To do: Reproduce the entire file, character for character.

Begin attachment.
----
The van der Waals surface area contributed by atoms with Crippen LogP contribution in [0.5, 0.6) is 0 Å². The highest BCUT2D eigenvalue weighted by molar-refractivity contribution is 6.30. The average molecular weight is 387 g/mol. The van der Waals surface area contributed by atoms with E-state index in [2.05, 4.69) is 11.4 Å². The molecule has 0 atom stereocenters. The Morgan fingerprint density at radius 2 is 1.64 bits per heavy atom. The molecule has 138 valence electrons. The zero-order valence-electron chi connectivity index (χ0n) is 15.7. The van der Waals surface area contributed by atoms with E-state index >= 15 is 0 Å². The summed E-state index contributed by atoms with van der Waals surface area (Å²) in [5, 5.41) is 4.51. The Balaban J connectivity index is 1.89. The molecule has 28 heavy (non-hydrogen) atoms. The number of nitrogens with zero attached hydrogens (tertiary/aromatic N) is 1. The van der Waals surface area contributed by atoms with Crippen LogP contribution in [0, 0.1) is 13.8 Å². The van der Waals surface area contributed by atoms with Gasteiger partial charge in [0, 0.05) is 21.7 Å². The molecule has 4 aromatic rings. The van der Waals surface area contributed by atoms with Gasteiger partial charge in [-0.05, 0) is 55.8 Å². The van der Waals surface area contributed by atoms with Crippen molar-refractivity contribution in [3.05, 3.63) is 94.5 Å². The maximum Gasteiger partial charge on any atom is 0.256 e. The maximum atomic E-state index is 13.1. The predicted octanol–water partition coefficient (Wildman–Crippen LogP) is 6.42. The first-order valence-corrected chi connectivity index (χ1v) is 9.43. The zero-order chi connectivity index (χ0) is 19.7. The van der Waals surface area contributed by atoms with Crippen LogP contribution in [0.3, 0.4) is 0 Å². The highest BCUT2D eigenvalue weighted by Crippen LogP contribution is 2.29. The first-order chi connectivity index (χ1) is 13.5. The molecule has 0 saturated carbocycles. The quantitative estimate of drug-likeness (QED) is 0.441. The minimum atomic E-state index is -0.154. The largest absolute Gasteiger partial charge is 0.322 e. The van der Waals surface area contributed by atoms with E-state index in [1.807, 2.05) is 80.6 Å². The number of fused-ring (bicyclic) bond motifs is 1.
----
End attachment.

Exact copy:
The van der Waals surface area contributed by atoms with Crippen LogP contribution in [0.5, 0.6) is 0 Å². The highest BCUT2D eigenvalue weighted by molar-refractivity contribution is 6.30. The average molecular weight is 387 g/mol. The van der Waals surface area contributed by atoms with E-state index in [2.05, 4.69) is 11.4 Å². The molecule has 0 atom stereocenters. The Morgan fingerprint density at radius 2 is 1.64 bits per heavy atom. The molecule has 138 valence electrons. The zero-order valence-electron chi connectivity index (χ0n) is 15.7. The van der Waals surface area contributed by atoms with E-state index >= 15 is 0 Å². The summed E-state index contributed by atoms with van der Waals surface area (Å²) in [5, 5.41) is 4.51. The Balaban J connectivity index is 1.89. The molecule has 28 heavy (non-hydrogen) atoms. The number of nitrogens with zero attached hydrogens (tertiary/aromatic N) is 1. The van der Waals surface area contributed by atoms with Crippen LogP contribution in [0, 0.1) is 13.8 Å². The van der Waals surface area contributed by atoms with Gasteiger partial charge in [0, 0.05) is 21.7 Å². The molecule has 4 aromatic rings. The van der Waals surface area contributed by atoms with Gasteiger partial charge in [-0.05, 0) is 55.8 Å². The van der Waals surface area contributed by atoms with Crippen molar-refractivity contribution in [3.05, 3.63) is 94.5 Å². The maximum Gasteiger partial charge on any atom is 0.256 e. The maximum atomic E-state index is 13.1. The predicted octanol–water partition coefficient (Wildman–Crippen LogP) is 6.42. The first-order valence-corrected chi connectivity index (χ1v) is 9.43. The zero-order chi connectivity index (χ0) is 19.7. The van der Waals surface area contributed by atoms with Crippen LogP contribution in [0.3, 0.4) is 0 Å². The highest BCUT2D eigenvalue weighted by Crippen LogP contribution is 2.29. The first-order chi connectivity index (χ1) is 13.5. The molecule has 0 saturated carbocycles. The quantitative estimate of drug-likeness (QED) is 0.441. The minimum atomic E-state index is -0.154. The largest absolute Gasteiger partial charge is 0.322 e. The van der Waals surface area contributed by atoms with E-state index in [1.807, 2.05) is 80.6 Å². The number of fused-ring (bicyclic) bond motifs is 1.